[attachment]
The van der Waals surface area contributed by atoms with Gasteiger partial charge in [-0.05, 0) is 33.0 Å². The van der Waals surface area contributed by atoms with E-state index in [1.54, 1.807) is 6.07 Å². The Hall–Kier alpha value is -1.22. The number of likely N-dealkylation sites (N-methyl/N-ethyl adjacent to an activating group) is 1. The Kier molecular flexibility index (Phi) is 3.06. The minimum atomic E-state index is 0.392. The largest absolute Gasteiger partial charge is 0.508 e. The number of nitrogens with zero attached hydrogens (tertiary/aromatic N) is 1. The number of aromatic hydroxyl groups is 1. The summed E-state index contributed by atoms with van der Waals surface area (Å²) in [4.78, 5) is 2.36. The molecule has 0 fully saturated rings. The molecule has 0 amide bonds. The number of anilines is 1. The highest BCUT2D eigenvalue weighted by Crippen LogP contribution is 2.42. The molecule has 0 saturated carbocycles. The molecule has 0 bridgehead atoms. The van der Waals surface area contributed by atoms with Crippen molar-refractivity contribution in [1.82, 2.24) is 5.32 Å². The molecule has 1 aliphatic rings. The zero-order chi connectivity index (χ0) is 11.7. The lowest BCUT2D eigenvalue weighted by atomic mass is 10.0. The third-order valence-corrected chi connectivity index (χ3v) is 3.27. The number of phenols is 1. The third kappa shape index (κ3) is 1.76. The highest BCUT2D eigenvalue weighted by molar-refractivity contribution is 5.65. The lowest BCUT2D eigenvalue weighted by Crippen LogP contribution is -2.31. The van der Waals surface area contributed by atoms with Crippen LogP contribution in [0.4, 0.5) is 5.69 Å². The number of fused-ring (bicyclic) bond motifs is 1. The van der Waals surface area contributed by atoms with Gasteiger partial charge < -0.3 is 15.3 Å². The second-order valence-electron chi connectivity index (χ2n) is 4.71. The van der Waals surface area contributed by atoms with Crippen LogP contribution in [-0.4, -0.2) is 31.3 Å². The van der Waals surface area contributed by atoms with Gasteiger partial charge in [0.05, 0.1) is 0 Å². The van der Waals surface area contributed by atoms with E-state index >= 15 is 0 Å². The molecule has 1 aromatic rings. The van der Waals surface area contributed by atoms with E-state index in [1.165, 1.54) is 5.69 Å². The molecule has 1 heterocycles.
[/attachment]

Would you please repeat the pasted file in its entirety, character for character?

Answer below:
The van der Waals surface area contributed by atoms with Gasteiger partial charge in [-0.05, 0) is 33.0 Å². The van der Waals surface area contributed by atoms with E-state index in [1.54, 1.807) is 6.07 Å². The Hall–Kier alpha value is -1.22. The number of likely N-dealkylation sites (N-methyl/N-ethyl adjacent to an activating group) is 1. The Kier molecular flexibility index (Phi) is 3.06. The minimum atomic E-state index is 0.392. The largest absolute Gasteiger partial charge is 0.508 e. The number of nitrogens with zero attached hydrogens (tertiary/aromatic N) is 1. The number of aromatic hydroxyl groups is 1. The summed E-state index contributed by atoms with van der Waals surface area (Å²) in [4.78, 5) is 2.36. The molecule has 0 fully saturated rings. The molecule has 0 amide bonds. The number of anilines is 1. The highest BCUT2D eigenvalue weighted by Crippen LogP contribution is 2.42. The molecule has 0 saturated carbocycles. The molecule has 0 bridgehead atoms. The van der Waals surface area contributed by atoms with Crippen molar-refractivity contribution in [1.82, 2.24) is 5.32 Å². The molecule has 1 aliphatic rings. The zero-order chi connectivity index (χ0) is 11.7. The lowest BCUT2D eigenvalue weighted by atomic mass is 10.0. The third-order valence-corrected chi connectivity index (χ3v) is 3.27. The number of phenols is 1. The third kappa shape index (κ3) is 1.76. The highest BCUT2D eigenvalue weighted by molar-refractivity contribution is 5.65. The lowest BCUT2D eigenvalue weighted by Crippen LogP contribution is -2.31. The van der Waals surface area contributed by atoms with Crippen LogP contribution in [0.4, 0.5) is 5.69 Å². The number of fused-ring (bicyclic) bond motifs is 1. The van der Waals surface area contributed by atoms with Gasteiger partial charge < -0.3 is 15.3 Å². The second-order valence-electron chi connectivity index (χ2n) is 4.71. The van der Waals surface area contributed by atoms with Crippen LogP contribution in [-0.4, -0.2) is 31.3 Å². The van der Waals surface area contributed by atoms with Gasteiger partial charge in [0.05, 0.1) is 0 Å². The van der Waals surface area contributed by atoms with E-state index >= 15 is 0 Å². The molecule has 1 aromatic rings. The van der Waals surface area contributed by atoms with E-state index in [1.165, 1.54) is 5.69 Å². The molecule has 1 heterocycles.